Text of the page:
• Keohane, Robert O. and Joseph S. Nye Jr. “Globalization: What’s New? What’s Not? (And So What?),” Foreign Policy, Spring 2000.
  • Lucas Jr., Robert E. “Some Macroeconomics for the 21st Century,” The Journal of Economic Perspectives, vol. 14, no. 1, Winter 2000.
  • Romer, Paul M. “The Origins of Endogenous Growth,” The Journal of Economic Perspectives, vol. 8, no. 1, Winter 1994.
  • Rosenberg, Nathan, and L. E. Birdzell, Jr. How the West Grew Rich: The Economic Transformation of the Industrial World. New York, Basic Books, 1986.
  • Ross, Andrew. No Sweat: Fashion, Free Trade, and the Rights of Garment Workers. New York, Verso, 1997.
  • Sagasti, Francisco, and Gonzalo Alcalde. Development Cooperation in a Fractured Global Order: An Arduous Transition. Ottawa, Canada, International Development Research Center, June 1999.
  • Schultz, Jennifer. “The GATT/WTO Committee on Trade and the Environment—Toward Environmental Reform,” American Journal of International Law, vol. 89, no. 2, April 1995.
  • The Economist. “A Century of Progress.” April 15th 2000.
  • The Economist. “Growth is Good.” May 27th 2000.
  • The Economist. “The Road to Riches.” December 12th 1999.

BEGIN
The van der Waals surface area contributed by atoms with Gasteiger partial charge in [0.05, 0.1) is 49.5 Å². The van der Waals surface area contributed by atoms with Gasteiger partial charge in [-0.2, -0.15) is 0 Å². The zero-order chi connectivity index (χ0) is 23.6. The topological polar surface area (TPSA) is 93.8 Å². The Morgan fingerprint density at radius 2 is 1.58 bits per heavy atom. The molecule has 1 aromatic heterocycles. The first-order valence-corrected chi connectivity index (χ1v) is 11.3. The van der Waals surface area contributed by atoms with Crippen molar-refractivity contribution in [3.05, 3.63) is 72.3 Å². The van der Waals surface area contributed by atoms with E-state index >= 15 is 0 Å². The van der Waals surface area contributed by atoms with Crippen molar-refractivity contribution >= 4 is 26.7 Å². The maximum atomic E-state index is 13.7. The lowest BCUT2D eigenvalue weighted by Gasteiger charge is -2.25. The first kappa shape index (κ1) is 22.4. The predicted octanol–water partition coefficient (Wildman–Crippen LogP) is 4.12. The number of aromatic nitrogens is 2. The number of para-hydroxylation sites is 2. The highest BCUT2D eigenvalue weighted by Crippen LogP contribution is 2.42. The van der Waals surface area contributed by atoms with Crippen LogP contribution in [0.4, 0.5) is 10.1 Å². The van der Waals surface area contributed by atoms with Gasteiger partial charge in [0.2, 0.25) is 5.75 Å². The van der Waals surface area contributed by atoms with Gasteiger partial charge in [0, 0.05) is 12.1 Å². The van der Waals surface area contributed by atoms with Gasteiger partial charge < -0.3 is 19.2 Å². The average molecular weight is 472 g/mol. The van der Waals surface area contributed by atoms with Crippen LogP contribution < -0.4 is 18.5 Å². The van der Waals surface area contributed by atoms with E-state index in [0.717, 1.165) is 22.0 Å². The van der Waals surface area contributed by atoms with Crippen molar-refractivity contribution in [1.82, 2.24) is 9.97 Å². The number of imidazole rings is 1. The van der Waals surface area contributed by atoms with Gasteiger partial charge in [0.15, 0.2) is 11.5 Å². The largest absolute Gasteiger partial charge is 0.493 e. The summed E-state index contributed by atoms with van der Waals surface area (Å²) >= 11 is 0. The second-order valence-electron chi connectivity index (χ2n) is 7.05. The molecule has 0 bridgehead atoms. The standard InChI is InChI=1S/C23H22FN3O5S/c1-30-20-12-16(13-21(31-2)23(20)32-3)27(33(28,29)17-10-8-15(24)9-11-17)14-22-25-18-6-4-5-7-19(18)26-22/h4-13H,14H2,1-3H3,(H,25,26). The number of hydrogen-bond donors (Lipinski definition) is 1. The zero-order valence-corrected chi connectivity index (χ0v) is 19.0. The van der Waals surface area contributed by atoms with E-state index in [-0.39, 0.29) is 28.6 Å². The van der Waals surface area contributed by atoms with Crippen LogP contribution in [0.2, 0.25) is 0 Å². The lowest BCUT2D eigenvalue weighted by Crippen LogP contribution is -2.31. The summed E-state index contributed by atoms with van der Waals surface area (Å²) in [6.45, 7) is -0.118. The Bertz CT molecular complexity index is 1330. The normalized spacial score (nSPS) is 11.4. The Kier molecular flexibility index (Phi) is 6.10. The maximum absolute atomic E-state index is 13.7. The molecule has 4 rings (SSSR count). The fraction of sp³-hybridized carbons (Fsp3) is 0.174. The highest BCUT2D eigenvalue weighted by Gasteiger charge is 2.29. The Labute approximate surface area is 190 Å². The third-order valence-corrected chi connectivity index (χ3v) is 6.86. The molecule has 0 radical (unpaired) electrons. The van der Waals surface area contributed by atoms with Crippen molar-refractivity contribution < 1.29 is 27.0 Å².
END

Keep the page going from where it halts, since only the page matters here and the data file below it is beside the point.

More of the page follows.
• The Economist. “The World’s View of Multinationals.” January 29th 2000.
  • The Economist. “Who Owns the Knowledge Economy?” April 8th 2000.
  • Valery, Nicholas. “A Survey of Innovation in Industry,” The Economist, February 20th 1999.
  • Weatherford, Jack. Savages and Civilization: Who will Survive? New York, Random House, 1994.

No Responses Yet to “Sustainable Development and Economic Growth: An Interplay on an Evolving Globalized Stage”

  1. Leave a Comment

Leave a Reply

Fill in your details below or click an icon to log in: Logo

You are commenting using your account. Log Out /  Change )

Google photo

You are commenting using your Google account. Log Out /  Change )

Twitter picture

You are commenting using your Twitter account. Log Out /  Change )

Facebook photo

You are commenting using your Facebook account. Log Out /  Change )

Connecting to %s

%d bloggers like this: